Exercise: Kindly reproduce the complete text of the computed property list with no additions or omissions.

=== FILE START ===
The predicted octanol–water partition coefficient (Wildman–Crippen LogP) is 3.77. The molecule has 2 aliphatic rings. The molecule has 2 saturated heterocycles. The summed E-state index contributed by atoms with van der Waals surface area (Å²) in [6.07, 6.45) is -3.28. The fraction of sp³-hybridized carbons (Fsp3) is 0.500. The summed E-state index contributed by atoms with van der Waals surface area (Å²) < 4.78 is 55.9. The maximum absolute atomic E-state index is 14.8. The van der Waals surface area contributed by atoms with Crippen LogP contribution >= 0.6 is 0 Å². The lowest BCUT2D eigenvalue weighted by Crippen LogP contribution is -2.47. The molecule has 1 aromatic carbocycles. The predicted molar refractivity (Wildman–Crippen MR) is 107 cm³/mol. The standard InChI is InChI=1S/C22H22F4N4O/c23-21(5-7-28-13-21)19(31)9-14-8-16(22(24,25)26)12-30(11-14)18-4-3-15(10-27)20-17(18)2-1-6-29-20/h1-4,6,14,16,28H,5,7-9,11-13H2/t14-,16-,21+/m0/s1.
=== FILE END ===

The predicted octanol–water partition coefficient (Wildman–Crippen LogP) is 3.77. The molecule has 2 aliphatic rings. The molecule has 2 saturated heterocycles. The summed E-state index contributed by atoms with van der Waals surface area (Å²) in [6.07, 6.45) is -3.28. The fraction of sp³-hybridized carbons (Fsp3) is 0.500. The summed E-state index contributed by atoms with van der Waals surface area (Å²) < 4.78 is 55.9. The maximum absolute atomic E-state index is 14.8. The van der Waals surface area contributed by atoms with Crippen LogP contribution >= 0.6 is 0 Å². The lowest BCUT2D eigenvalue weighted by Crippen LogP contribution is -2.47. The molecule has 1 aromatic carbocycles. The predicted molar refractivity (Wildman–Crippen MR) is 107 cm³/mol. The standard InChI is InChI=1S/C22H22F4N4O/c23-21(5-7-28-13-21)19(31)9-14-8-16(22(24,25)26)12-30(11-14)18-4-3-15(10-27)20-17(18)2-1-6-29-20/h1-4,6,14,16,28H,5,7-9,11-13H2/t14-,16-,21+/m0/s1.